Helston: Dancing with the developers

Helston should really be in east Cornwall. Surrounded by countryside which has a high number of second homes and with one of Cornwall’s highest growth rates since the 1960s (second only to Bodmin) it resembles Liskeard or Launceston more than its bigger neighbours. Moreover, like its eastern cousins, the ‘quaint old town’ of the furry dance has for years been led a merry old dance by the developers.

Large chunks of countryside to the north and east of the town have already disappeared under bland suburban housing. This reminds me of one of the more ridiculous arguments put forward by the increasingly desperate supporters of high population growth. This was that most new housing estates in Cornwall were populated by people who’d only moved a few miles. Requests for the source for this ‘research’ strangely met with no response.

It’s not difficult to see why. Estates of unaffordable (for locals) open market houses are marketed to people outside Cornwall. If all the people living in these new houses had only moved from down the road then why is it that the proportion of those claiming a Cornish national identity in the 2011 Census in Helston was the lowest in the Lowertown, Trenethick and Hellis Wartha areas of the town – precisely the areas with a lot of new housing?

Now, although Helston has grown very quickly in the past half century the planners have kindly decided to give it a bit of a respite. Not much of one admittedly and hardly a sufficient breathing space to acculturate those new to town. Nonetheless, a planned housing growth no higher than the general rate for Cornwall is something I guess.

Fields to east of Helston

Fields to east of Helston

The problem is that the flat and open landscape to the north and east of the town offers tempting attractions to developers. Indeed, while reducing the housing growth rate a little, Cornwall’s planners simultaneously open the door to potential developers. They assure them that Helston has a ‘capacity for growth’, with land to accommodate 2,200 more houses. That’ll involve a massive 46% increase in the size of the town. And just when the local community was beginning to relax too.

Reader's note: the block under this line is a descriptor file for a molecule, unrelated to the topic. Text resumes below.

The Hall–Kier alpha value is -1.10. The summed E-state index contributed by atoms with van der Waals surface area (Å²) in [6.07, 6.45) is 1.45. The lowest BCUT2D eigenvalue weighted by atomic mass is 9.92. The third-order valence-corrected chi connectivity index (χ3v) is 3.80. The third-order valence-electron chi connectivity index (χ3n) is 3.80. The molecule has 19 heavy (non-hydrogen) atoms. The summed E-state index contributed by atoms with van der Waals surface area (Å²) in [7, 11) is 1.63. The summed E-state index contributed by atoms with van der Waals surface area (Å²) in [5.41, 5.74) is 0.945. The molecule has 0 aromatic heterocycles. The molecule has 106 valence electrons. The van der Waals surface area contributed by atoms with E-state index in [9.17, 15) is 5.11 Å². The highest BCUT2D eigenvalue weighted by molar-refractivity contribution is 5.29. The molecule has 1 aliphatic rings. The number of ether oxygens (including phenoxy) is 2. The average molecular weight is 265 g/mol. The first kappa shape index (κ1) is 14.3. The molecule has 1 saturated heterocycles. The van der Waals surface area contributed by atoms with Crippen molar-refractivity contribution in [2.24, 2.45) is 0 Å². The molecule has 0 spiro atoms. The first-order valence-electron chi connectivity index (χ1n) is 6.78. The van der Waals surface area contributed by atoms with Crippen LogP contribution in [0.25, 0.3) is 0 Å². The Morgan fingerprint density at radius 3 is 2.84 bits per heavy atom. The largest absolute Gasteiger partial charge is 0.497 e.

The Council-led Helston Town Framework adopts a spuriously technical method to investigate where to put all these new houses. It comes up with three options for its ‘urban extension’, as it sets out its ‘vision and aspirations for the area‘. And what are those ‘aspirations’? In fact, the planners had already decided in their Local Plan documentation that ‘growth will help to deliver many of the aspirations communities have in this area’. So Helston can have what it wants, but it can’t possibly have no growth for a bit. That would be a disaster and lead to the inhabitants eating each other.

The next areas for housing (marked in green!?)

The next areas for housing (marked in green!?)

Of course, the planners don’t seem to have bothered to ask the folk of Helston whether the town’s rapid growth over the last two generations hasn’t already delivered their ‘aspirations’. And if not, why not?

The housing options are first to the east towards Trewennack, second between Flambards and what was the bypass but not for much longer as housing spills south of it, and third in the grounds of the Nansloe Hotel. Oddly enough, despite all those ‘aspirations’ most of the comments made in the consultation on the Framework Plan in 2013 were not exactly positive. Problems of infrastructure, the visual impact and the effects on the historic environment, local ecology and biodiversity were raised. The planners duly ‘noted’ these responses before consigning them to a filing cabinet on a planet orbiting the system Apha Betelgeuse.

trewennack helston mapThis year the first fruits of the Council’s aspirations have flowered, as a local farmer’s development company has proposed 400 houses to the east of the town, with shops, infrastructure and a public open space. The reaction of local councillors speaks volumes for their impotence. Judith Haycock (Ind, Helston) said that large developments were preferable as ‘we can get more from developers from planning gain’. Even Loveday Jenkin (MK, Crowan), while expressing some disquiet about ‘building on the outskirts of the town’, claimed that ‘the majority would be in favour of it, if it led to the creation of a new road to bypass Trewennack’.

A road, a road, my kingdom for a road. Like the one out of Helston.

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